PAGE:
In this article from The Atlantic, Cari Romm investigates the notion that when creating health information documents, style (including typography) can matter as much as substance. In a 2007 study examined here, Harvard researchers “found that patients had a better understanding of how to take their prescription drugs, as well as benefits and possible side effects, when the labels included larger fonts, lists, headers, and white space.”
Five heavyweights of graphic design and visual communication weigh in on that holiest of grails: the perfect typeface. Mat Maitland, Eddie Opara, Sagi Haviv, Edwin Van Gelder, and Chip Kidd are all briefly interviewed.
Designed for use in the Cooper Hewitt Smithsonian Design Museum, and released under the SIL Open Font License (which means the Cooper-Hewitt fonts are free and open source), this condensed sans serif family is a thing of beauty. The family, designed by Chester Jenkins, consists of 14 members, ranging from thin to heavy, with italics. Download your copy today!
Beautiful calligraphy in motion.
Print Magazine’s has announced the winners of its new Typography & Lettering Awards. Entries were judged by letterer and illustrator Jessica Hische and letter designer and design historian Paul Shaw, who pored over entries in hand lettered work, typeface design, and typographic pieces. Cheers to the winners!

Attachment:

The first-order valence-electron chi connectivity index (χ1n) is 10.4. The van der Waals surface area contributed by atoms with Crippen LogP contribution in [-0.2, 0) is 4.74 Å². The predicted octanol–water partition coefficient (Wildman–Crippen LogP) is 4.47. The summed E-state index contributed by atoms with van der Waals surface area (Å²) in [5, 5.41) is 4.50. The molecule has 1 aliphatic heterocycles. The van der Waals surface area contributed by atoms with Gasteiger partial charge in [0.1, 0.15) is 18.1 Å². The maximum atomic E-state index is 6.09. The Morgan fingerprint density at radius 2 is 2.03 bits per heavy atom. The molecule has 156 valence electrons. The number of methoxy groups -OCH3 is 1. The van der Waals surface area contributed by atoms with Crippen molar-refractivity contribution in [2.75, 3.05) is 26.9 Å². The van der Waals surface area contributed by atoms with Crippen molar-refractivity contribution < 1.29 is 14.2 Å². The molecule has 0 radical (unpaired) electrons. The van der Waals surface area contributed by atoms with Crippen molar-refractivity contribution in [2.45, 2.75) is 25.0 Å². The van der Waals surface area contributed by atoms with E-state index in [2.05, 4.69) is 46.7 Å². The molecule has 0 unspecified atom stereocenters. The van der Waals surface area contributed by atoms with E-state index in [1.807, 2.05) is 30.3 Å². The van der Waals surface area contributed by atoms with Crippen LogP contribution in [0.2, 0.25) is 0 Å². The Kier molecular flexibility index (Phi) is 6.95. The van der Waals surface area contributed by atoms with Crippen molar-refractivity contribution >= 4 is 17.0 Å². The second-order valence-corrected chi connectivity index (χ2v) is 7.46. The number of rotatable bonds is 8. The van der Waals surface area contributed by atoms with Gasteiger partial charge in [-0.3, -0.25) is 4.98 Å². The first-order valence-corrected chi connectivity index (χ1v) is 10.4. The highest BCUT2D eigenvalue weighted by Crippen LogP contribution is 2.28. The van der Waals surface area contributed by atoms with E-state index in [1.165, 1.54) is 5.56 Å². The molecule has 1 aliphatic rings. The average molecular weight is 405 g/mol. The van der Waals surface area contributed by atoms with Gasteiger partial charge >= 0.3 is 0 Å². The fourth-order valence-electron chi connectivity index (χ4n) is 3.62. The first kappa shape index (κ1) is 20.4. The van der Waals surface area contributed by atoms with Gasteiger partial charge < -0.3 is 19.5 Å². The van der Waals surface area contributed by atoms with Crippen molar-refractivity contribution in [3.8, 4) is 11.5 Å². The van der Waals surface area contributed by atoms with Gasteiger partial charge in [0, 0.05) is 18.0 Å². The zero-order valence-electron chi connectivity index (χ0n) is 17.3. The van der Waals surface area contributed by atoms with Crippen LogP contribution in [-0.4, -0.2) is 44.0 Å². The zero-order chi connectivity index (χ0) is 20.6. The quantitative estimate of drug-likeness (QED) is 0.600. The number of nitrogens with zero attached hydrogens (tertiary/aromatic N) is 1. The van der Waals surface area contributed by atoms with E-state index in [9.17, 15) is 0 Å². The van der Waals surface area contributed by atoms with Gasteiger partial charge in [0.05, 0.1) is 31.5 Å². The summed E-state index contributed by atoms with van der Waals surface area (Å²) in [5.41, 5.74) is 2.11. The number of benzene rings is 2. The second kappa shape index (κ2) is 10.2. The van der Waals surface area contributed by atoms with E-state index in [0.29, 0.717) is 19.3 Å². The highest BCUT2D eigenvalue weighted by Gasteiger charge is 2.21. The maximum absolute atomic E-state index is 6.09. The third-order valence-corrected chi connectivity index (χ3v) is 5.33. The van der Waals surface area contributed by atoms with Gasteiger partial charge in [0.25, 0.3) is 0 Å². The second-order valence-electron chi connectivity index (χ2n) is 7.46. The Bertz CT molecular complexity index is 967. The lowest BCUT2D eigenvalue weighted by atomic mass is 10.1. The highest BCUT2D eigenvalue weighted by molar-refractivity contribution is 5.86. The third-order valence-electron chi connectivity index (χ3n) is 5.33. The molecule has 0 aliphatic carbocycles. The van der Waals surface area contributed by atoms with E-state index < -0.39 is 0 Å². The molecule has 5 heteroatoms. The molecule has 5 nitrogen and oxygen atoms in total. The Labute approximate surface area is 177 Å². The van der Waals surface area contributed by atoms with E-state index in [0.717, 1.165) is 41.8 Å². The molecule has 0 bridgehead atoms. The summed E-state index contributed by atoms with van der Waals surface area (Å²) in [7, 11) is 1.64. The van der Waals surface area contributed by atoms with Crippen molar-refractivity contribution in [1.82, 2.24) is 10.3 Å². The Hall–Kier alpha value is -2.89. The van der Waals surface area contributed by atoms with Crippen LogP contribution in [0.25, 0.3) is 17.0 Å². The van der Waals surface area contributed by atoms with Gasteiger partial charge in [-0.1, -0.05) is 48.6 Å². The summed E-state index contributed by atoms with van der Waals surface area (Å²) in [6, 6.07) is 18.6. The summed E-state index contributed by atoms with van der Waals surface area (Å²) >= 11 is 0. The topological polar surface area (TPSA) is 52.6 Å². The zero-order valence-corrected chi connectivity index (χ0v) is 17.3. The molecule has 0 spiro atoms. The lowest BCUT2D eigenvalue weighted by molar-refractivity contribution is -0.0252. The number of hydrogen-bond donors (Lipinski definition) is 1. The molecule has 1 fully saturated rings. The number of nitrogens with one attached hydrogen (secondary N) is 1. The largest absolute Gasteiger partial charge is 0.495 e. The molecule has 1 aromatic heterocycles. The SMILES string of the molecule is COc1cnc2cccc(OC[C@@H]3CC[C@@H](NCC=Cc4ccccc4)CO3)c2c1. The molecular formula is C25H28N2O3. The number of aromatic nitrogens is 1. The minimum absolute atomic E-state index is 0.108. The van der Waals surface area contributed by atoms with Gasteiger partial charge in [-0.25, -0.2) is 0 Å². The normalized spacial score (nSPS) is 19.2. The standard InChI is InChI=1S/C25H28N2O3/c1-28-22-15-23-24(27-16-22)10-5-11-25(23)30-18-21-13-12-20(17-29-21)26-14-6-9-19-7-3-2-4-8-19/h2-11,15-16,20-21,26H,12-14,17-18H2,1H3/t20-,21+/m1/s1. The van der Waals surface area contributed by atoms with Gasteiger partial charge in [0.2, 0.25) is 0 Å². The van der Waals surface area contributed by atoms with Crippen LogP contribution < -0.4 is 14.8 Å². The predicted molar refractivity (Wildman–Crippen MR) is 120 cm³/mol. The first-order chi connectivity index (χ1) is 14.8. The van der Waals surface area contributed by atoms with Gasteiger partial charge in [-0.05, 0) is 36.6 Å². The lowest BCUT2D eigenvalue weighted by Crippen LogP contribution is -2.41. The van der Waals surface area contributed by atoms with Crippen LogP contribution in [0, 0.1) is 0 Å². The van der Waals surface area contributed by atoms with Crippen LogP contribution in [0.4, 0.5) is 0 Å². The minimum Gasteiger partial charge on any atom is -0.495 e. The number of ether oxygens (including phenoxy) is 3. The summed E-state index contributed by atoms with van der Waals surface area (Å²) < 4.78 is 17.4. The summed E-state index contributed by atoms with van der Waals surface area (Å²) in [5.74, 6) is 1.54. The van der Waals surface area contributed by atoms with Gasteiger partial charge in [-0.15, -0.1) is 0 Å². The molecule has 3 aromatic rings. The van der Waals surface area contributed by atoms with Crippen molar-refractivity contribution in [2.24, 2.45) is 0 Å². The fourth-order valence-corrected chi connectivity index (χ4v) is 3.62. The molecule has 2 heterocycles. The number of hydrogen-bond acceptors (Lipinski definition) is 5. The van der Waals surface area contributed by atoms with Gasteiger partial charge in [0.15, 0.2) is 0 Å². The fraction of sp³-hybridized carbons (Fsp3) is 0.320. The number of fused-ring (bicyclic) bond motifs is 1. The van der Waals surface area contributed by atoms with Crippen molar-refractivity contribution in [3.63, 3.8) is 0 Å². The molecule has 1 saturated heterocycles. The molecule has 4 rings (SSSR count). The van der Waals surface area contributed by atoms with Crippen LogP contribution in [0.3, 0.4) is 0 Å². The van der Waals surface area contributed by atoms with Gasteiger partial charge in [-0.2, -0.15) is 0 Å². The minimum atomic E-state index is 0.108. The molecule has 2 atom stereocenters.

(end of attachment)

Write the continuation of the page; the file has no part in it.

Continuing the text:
If you’ve ever spent much time in Adobe Illustrator, you’ve run into a scrolling glitch that leaves interesting artifacts on the screen as you scroll past the boundary of your window. Well, this clever person created an entire alphabet out of Helvetica and the results of Adobe’s glitch. Some lovely results!
Fontspring has joined the font-matching fray with a new web app that takes an image with type and figures out what font was used. I tried it and it was spot-on with two samples. Some of your other options out there include MyFonts.com’s WhatTheFont, Fonts.com’s Fonts by Sight, and Identifont.com.
A new app (in beta) that will let you sketch glyphs on your iOS device, and export them to your font editing software. There’s not much info up there now, but I’m definitely curious…